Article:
At the 1984 Cannes Film Festival, disco trailblazer and Oscar-winning composer Giorgio Moroder unveiled a restored version of Fritz Lang’s 1927 silent epic Metropolis — the first time that the groundbreaking movie had been restored since it premiered. Though Moroder labored for years with some of the leading archivists in the world to create the most complete version of the film to date, his adaptation also streamlined the movie’s storyline, added sound effects, colorized the movie’s monochrome picture and, most controversially, added a synth pop soundtrack featuring music by Pat Benatar, Billy Squier, Adam Ant and Freddie Mercury. You can watch it above.
The resulting film, as you might expect, is a profoundly odd collision between pop and art. Lang’s pungent imagery exists uneasily alongside Moroder’s MTV treatment. Critic Thomas Elsaesser in his BFI booklet on the movie called Moroder’s version “somewhere between a remake and a post-modern appropriation.” And though the songs are uniformly cringe-inducing – to say that they didn’t age well is a big understatement — Moroder’s version still works.
The reason that Lang’s movie influenced filmmakers from George Lucas to Terry Gilliam to Stanley Kubrick is because of its visual brilliance, not because of its story. The script, penned by Lang’s wife and future Nazi Party propagandist, Thea von Harbou, is stuffed full of allusions to Frankenstein and German folktales along with plenty of maudlin melodrama. But Lang’s high modernist visuals – evoking both the Bauhaus movement and Henry Ford’s new brand of industrialism – transcended the movie’s story, becoming a lasting vision of totalitarian dystopia.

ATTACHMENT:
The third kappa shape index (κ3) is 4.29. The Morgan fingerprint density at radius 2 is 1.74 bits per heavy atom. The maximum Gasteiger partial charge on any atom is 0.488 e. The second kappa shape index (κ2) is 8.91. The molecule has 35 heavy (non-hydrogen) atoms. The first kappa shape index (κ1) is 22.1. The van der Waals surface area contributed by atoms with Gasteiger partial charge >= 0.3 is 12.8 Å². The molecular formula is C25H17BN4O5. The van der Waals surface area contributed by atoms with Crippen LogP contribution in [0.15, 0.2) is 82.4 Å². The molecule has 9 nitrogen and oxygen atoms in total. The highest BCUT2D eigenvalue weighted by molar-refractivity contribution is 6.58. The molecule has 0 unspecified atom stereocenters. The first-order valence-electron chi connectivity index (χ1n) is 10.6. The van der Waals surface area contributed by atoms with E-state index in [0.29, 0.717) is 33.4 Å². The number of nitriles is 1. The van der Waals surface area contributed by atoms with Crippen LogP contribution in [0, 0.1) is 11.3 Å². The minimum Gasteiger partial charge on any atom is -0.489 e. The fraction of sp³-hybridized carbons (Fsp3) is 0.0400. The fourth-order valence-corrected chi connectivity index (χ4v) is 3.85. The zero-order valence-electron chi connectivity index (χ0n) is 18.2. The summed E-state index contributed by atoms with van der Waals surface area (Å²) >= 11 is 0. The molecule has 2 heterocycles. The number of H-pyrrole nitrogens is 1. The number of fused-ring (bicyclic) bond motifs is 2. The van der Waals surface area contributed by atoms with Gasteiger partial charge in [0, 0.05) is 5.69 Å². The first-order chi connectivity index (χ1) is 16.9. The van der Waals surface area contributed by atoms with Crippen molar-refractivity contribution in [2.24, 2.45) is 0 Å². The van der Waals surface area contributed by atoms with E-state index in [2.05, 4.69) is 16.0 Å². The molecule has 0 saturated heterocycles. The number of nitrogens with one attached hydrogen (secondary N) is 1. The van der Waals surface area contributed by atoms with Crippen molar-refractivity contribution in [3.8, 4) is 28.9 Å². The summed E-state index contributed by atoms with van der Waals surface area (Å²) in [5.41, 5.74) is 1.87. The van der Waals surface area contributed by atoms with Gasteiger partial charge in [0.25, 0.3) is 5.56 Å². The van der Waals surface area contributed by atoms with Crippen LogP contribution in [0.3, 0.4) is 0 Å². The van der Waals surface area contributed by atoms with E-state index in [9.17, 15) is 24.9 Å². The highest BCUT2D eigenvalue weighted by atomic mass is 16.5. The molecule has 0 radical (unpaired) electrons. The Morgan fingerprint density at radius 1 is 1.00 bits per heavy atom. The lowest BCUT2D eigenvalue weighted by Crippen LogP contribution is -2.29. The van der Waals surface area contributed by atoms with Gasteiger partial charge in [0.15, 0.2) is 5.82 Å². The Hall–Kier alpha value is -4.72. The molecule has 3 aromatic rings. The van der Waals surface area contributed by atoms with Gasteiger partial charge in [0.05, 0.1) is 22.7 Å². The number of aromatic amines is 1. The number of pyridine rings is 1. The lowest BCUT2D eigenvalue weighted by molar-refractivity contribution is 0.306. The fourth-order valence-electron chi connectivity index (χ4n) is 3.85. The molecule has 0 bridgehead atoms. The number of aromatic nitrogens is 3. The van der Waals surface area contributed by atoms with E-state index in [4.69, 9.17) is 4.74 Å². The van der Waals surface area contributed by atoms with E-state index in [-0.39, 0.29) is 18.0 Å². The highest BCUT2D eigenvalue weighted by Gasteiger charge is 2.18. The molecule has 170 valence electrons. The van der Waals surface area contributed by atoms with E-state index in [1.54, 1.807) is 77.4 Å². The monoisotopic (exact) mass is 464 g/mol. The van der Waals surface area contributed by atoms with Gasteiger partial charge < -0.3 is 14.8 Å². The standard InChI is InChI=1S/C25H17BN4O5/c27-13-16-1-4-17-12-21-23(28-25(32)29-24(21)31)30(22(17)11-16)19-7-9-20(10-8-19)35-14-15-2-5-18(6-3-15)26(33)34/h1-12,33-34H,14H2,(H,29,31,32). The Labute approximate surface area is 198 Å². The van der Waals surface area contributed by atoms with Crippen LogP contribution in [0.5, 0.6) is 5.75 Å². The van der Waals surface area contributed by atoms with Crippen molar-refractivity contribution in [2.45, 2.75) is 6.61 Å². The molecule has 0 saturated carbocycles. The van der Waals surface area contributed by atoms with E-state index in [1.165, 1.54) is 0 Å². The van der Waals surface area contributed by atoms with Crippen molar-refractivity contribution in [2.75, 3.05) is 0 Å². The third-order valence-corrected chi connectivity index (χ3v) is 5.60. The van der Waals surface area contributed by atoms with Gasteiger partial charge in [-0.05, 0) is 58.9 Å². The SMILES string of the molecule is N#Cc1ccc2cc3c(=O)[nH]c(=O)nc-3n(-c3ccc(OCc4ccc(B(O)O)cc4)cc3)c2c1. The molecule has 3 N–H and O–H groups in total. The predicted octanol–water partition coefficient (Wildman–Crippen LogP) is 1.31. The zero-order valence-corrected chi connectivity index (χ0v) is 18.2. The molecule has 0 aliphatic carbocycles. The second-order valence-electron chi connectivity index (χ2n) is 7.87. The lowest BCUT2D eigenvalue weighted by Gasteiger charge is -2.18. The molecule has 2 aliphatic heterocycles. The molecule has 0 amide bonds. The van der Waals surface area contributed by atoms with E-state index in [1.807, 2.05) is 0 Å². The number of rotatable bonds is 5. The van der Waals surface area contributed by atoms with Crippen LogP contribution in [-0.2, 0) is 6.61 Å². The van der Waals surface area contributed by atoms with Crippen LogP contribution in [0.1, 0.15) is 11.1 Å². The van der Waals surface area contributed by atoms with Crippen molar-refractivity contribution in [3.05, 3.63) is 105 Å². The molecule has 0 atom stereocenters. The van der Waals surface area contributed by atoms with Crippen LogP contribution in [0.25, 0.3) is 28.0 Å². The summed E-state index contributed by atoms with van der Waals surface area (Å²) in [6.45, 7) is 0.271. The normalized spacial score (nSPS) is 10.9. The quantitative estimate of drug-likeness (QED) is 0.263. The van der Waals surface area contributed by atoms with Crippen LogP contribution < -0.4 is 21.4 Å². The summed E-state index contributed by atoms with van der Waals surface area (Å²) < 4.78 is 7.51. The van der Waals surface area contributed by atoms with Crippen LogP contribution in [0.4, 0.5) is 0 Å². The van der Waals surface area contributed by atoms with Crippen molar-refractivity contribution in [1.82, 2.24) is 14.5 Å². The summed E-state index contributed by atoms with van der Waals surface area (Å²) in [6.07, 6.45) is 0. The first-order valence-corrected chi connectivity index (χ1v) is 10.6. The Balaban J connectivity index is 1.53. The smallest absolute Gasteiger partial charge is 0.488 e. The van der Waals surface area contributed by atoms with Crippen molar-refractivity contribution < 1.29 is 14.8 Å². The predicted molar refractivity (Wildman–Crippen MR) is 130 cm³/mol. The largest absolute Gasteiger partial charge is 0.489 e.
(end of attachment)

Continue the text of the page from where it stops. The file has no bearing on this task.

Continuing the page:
In 2010, a painstakingly researched “complete” version of Metropolis came out, clocking in at almost three hours. It might be an achievement of film preservation but, compared to Moroder’s version, it shows how bloated and meandering Von Harbou’s script was. Moroder’s more svelte version might be cheesy, but at least it’s fun. The great film critic Pauline Kael described Lang’s movie as “a wonderful, stupefying folly.” Moroder’s version is a folly on top of a folly.
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Jonathan Crow is a Los Angeles-based writer and filmmaker whose work has appeared in Yahoo!, The Hollywood Reporter, and other publications. You can follow him at @jonccrow. And check out his blog Veeptopus, featuring pictures of vice presidents with octopuses on their heads.